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California confirms first West Nile virus-related death of 2021

A mosquito held with a pair of tweezers,
California officials have reported the first fatality in the state this year linked to the West Nile virus, a mosquito-borne illness, in San Luis Obispo County.
(Rick Bowmer / Associated Press)

California public health officials this week confirmed the first death linked to West Nile virus in the state this year.

The death occurred in San Luis Obispo County, officials said.

Officials said evidence suggests that the person became infected during travel to an area of California where the virus is endemic and not in San Luis Obispo County.

“We extend our sincere condolences to this patient’s family,” said Dr. Penny Borenstein, San Luis Obispo County Health Officer. “This loss is a tragic reminder that West Nile Virus is here in California and can cause very serious illness. Please, be sure to protect yourself from mosquito bites and drain any sources of standing water where mosquitoes can breed.”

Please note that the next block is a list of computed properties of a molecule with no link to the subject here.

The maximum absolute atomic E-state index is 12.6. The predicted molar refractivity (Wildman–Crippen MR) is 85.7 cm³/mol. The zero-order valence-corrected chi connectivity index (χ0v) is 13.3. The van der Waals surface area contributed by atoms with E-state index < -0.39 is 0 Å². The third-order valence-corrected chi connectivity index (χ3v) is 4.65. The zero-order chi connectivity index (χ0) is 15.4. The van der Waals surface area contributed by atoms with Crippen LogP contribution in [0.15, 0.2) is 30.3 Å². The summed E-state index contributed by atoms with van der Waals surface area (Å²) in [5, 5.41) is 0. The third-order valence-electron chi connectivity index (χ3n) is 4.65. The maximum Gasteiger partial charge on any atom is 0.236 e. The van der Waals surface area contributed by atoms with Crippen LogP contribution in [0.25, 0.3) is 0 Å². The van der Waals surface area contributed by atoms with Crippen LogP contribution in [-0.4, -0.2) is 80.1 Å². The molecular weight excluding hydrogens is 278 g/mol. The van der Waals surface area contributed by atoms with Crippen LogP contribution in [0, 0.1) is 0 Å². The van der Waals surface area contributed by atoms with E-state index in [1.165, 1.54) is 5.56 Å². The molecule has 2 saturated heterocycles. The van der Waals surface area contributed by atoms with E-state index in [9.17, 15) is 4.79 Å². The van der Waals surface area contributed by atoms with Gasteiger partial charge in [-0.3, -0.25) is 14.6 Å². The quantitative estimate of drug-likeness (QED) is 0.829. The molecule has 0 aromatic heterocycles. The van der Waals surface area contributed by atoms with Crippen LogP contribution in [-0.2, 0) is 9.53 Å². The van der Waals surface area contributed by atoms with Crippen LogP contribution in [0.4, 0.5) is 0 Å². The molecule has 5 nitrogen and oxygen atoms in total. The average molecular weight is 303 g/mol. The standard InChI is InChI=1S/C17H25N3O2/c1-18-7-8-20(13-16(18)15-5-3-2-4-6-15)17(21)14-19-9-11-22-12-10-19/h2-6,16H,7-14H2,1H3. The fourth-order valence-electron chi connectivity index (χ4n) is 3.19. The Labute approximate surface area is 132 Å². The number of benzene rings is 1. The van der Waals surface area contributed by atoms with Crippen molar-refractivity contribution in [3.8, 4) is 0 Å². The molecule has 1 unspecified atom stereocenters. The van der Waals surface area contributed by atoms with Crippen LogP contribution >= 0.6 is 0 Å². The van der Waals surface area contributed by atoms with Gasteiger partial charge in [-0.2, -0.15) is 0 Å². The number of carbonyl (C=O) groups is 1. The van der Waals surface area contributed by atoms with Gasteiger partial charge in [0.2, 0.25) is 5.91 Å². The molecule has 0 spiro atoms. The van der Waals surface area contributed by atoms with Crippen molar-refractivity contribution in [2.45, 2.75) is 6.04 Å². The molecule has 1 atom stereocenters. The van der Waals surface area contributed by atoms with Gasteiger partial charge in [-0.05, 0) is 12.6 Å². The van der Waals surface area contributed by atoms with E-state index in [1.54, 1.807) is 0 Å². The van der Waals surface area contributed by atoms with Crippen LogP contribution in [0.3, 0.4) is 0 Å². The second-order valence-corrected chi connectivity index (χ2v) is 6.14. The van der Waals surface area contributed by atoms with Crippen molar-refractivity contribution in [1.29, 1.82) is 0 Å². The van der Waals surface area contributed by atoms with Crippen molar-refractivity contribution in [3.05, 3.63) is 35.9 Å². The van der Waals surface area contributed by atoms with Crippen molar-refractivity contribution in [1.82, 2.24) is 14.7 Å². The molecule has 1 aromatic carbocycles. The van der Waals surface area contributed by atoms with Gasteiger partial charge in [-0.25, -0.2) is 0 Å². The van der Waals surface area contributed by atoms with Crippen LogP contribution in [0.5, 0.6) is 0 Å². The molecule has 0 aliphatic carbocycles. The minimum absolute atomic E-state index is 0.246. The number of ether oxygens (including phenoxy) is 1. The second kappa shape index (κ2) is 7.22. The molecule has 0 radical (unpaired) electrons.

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Officials didn’t provide further details about about the individual who died.

Risk of the disease, which is spread to humans and animals by infected mosquitos, typically increases during the hot summer months and lasts through the fall, officials said. Most people who are infected avoid serious illness, although less than 1% can develop serious neurologic illnesses such as encephalitis or meningitis, officials said.

People 50 or older and those who have diabetes or hypertension have a higher chance of getting ill, officials said.

To lower the risk of infection, officials recommend removing standing water where mosquitoes breed, making sure window and door screens are sealed, using insect repellent and wearing long sleeves and pants while outdoors, particularly during dawn and dusk — the times that mosquitoes are most likely to bite.

Bird baths, fountains and pet dishes should be cleaned at least once a week and gutters should be cleared so water can drain properly, officials recommend.


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